Northbridge also supports system buses, which were updated to comply with Socket AM2+. Hyper-Transport 3.0 is used for a CPU, and PCI Express 2.0 connects expansion cards, integrated adapters, and Southbridge. There are 26 PCI Express lanes all in all, 16 of which are used for the graphics port, six lanes can be used for expansion cards or integrated controllers, the other four lanes are used to connect Northbridge with Southbridge.
The chipset allows to install a local video buffer (up to 128 MB of DDR2 or GDDR3 memory). However, most motherboard manufacturers decided that 10% of performance gain in games that are limited by memory bandwidth (instead of shader performance, for example) are not worth the complicated design. As inexpensive processors based on the Phenom core spread in the market, installing processors with Hyper-Transport 3.0 support (thus expanding a channel between the chipset and a CPU, and consequently the built-in memory controller) seems a more natural and popular method to raise memory efficiency. Perhaps, the on-board video buffer will be used in a more expensive segment, for example, on motherboards with the AMD 790GX chipset to be released soon.
Even though AMD does not limit CPU support artificially in its chipsets, there are still some recommendations how to bundle various platforms. Inexpensive generic computers based on 780G motherboards should be used with Phenom X3 8450-8750 processors and low Phenom X4 9100e-9650 models. Media centers go well with Athlon X2 processors with TDP below 65 W, where the most attractive choice is Athlon X2 4850e operating at 2.5 GHz and TDP of 45 W. As for now, triple-core processors have only started to appear in the market. So thrifty users actively buy Athlon 64 X2 processors with TDP within 65-89 W. They are still the most widely spread products in stores successfully competing with equally-priced Intel Core 2 Duo products. Owning to differences in prices and motherboard functions, you can get a more attractive platform based on AMD components.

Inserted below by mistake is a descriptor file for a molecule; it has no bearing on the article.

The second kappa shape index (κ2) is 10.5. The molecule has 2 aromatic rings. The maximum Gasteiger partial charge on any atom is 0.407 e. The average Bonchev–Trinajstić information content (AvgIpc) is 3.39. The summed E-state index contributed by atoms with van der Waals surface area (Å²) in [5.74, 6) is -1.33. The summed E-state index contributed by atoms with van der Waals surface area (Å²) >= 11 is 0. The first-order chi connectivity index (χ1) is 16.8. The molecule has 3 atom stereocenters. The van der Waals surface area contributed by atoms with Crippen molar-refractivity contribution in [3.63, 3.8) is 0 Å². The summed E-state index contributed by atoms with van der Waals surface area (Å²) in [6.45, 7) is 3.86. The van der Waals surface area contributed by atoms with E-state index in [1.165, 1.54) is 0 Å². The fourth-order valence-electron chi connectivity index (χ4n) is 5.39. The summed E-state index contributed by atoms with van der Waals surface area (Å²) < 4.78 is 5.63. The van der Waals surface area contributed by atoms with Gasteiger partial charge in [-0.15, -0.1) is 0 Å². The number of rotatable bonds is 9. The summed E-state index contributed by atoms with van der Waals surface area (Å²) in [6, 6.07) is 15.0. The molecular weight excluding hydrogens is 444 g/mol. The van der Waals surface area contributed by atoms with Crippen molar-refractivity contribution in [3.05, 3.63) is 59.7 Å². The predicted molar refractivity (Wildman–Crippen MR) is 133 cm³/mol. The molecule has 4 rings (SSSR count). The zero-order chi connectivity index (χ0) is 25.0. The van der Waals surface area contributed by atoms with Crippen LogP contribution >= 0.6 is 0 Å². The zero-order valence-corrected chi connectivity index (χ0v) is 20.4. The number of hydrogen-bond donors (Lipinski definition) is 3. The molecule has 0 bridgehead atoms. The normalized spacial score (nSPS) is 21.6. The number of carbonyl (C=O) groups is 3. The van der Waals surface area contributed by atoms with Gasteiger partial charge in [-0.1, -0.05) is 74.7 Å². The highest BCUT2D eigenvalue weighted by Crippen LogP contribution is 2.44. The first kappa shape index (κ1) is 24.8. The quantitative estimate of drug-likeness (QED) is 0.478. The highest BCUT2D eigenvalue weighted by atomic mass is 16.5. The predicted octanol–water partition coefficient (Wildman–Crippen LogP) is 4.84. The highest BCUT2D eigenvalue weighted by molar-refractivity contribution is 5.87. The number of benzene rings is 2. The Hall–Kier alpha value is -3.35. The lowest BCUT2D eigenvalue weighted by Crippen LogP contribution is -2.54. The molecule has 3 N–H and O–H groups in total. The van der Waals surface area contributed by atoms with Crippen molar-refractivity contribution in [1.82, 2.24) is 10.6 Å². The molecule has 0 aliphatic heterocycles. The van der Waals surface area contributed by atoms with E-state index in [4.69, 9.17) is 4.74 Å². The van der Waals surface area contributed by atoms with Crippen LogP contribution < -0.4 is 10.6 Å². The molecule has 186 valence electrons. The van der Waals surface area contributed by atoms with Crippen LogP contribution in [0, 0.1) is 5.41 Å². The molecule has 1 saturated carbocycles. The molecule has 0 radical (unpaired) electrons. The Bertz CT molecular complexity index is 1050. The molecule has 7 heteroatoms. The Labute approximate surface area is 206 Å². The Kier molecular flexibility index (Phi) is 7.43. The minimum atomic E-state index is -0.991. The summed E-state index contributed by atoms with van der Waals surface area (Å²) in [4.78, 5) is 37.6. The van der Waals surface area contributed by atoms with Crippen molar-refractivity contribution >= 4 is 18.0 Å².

However, this chipset is apparently more advanced than usual integrated solutions, motherboard manufacturers decided that motherboards on this chipset will be popular among some overclockers, or those who want to assemble a powerful computer with a fast processor and graphics card. As a result, many motherboards offer a sufficient set of overclocking options, full-size design, and decent bundles. However, don't expect a motherboard for less than $100 to be a full counterpart of motherboards for $150-200, "officially" addressed to overclockers and owners of High-End computers. They will certainly use less powerful voltage regulators and cheaper PCB designs. So the list of supported processors may not include Athlon 64 X2 6400+ and Phenom X4 9850 with TDP=125 W. Keep it in mind. I'd like to note that voltage regulators on most motherboards do not look excessively cut down (4-5-phase regulators are the most popular solution, although a budget processor officially works fine with a 3-phase solution). So it's quite possible to find a motherboard to overclock Athlon 64 X2 to 3 GHz and higher. It goes without saying that Phenom X3 and X4 with TDP=95 W work fine on all motherboards. And finally, I have a minor note about CPU compatibility: if you have Phenom X4 9100e, you will have to enter BIOS and manually set Hyper-Transport frequency to 1600 MHz (the standard value for this processor), because BIOS on most motherboards sets it automatically to 1000 MHz.